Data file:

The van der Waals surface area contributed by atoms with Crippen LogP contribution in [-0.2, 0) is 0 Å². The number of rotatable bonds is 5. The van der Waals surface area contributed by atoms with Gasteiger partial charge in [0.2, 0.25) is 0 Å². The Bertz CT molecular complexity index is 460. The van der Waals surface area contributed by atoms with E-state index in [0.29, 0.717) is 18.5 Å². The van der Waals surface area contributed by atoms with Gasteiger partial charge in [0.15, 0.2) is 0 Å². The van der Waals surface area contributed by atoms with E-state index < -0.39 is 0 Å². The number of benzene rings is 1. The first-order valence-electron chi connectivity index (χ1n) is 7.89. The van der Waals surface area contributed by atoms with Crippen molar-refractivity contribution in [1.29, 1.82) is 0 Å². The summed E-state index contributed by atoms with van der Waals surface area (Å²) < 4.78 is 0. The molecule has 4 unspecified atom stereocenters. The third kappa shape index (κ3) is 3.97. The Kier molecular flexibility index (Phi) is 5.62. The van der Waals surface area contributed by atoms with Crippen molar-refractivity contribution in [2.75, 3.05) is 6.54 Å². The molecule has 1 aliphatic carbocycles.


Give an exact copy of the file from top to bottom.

The van der Waals surface area contributed by atoms with Crippen LogP contribution in [-0.2, 0) is 0 Å². The number of rotatable bonds is 5. The van der Waals surface area contributed by atoms with Gasteiger partial charge in [0.2, 0.25) is 0 Å². The Bertz CT molecular complexity index is 460. The van der Waals surface area contributed by atoms with E-state index in [0.29, 0.717) is 18.5 Å². The van der Waals surface area contributed by atoms with Gasteiger partial charge in [0.15, 0.2) is 0 Å². The van der Waals surface area contributed by atoms with E-state index < -0.39 is 0 Å². The number of benzene rings is 1. The first-order valence-electron chi connectivity index (χ1n) is 7.89. The van der Waals surface area contributed by atoms with Crippen molar-refractivity contribution in [1.29, 1.82) is 0 Å². The summed E-state index contributed by atoms with van der Waals surface area (Å²) < 4.78 is 0. The molecule has 4 unspecified atom stereocenters. The third kappa shape index (κ3) is 3.97. The Kier molecular flexibility index (Phi) is 5.62. The van der Waals surface area contributed by atoms with Crippen molar-refractivity contribution in [2.75, 3.05) is 6.54 Å². The molecule has 1 aliphatic carbocycles.